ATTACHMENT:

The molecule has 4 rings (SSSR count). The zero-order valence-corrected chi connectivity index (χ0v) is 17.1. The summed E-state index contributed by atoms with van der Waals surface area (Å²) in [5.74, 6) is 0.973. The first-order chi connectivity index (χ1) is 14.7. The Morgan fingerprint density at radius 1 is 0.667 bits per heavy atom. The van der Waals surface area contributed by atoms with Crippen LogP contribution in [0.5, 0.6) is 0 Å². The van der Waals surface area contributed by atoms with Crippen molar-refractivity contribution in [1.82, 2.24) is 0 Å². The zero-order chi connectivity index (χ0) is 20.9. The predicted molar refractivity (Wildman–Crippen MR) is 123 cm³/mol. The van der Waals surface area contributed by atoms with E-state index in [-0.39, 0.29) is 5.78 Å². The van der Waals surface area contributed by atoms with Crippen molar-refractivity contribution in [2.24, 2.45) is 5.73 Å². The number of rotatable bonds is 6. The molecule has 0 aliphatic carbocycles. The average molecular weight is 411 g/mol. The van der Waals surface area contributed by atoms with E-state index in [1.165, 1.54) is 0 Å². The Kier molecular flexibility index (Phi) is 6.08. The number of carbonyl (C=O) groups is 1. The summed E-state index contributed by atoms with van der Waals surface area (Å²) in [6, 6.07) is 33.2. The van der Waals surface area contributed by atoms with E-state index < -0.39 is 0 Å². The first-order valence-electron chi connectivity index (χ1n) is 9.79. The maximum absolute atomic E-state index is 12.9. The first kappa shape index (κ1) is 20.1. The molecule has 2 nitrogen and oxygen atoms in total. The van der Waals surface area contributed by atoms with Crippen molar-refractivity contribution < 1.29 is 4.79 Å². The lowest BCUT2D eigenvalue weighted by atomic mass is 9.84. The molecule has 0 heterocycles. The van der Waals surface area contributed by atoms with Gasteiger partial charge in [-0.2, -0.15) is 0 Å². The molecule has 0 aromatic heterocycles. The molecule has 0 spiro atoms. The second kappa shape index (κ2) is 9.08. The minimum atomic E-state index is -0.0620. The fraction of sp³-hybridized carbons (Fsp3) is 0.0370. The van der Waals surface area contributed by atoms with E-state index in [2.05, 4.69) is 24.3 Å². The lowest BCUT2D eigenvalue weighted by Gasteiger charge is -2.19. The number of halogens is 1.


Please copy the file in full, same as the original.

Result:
The molecule has 4 rings (SSSR count). The zero-order valence-corrected chi connectivity index (χ0v) is 17.1. The summed E-state index contributed by atoms with van der Waals surface area (Å²) in [5.74, 6) is 0.973. The first-order chi connectivity index (χ1) is 14.7. The Morgan fingerprint density at radius 1 is 0.667 bits per heavy atom. The van der Waals surface area contributed by atoms with Crippen LogP contribution in [0.5, 0.6) is 0 Å². The van der Waals surface area contributed by atoms with Crippen molar-refractivity contribution in [1.82, 2.24) is 0 Å². The zero-order chi connectivity index (χ0) is 20.9. The predicted molar refractivity (Wildman–Crippen MR) is 123 cm³/mol. The van der Waals surface area contributed by atoms with E-state index in [-0.39, 0.29) is 5.78 Å². The van der Waals surface area contributed by atoms with Crippen molar-refractivity contribution in [2.24, 2.45) is 5.73 Å². The number of rotatable bonds is 6. The molecule has 0 aliphatic carbocycles. The average molecular weight is 411 g/mol. The van der Waals surface area contributed by atoms with E-state index in [1.165, 1.54) is 0 Å². The Kier molecular flexibility index (Phi) is 6.08. The number of carbonyl (C=O) groups is 1. The summed E-state index contributed by atoms with van der Waals surface area (Å²) in [6, 6.07) is 33.2. The van der Waals surface area contributed by atoms with E-state index < -0.39 is 0 Å². The first-order valence-electron chi connectivity index (χ1n) is 9.79. The maximum absolute atomic E-state index is 12.9. The first kappa shape index (κ1) is 20.1. The molecule has 2 nitrogen and oxygen atoms in total. The van der Waals surface area contributed by atoms with Crippen molar-refractivity contribution < 1.29 is 4.79 Å². The lowest BCUT2D eigenvalue weighted by atomic mass is 9.84. The molecule has 0 heterocycles. The van der Waals surface area contributed by atoms with Gasteiger partial charge in [-0.2, -0.15) is 0 Å². The molecule has 0 aromatic heterocycles. The molecule has 0 spiro atoms. The second kappa shape index (κ2) is 9.08. The minimum atomic E-state index is -0.0620. The fraction of sp³-hybridized carbons (Fsp3) is 0.0370. The van der Waals surface area contributed by atoms with E-state index in [2.05, 4.69) is 24.3 Å². The lowest BCUT2D eigenvalue weighted by Gasteiger charge is -2.19. The number of halogens is 1.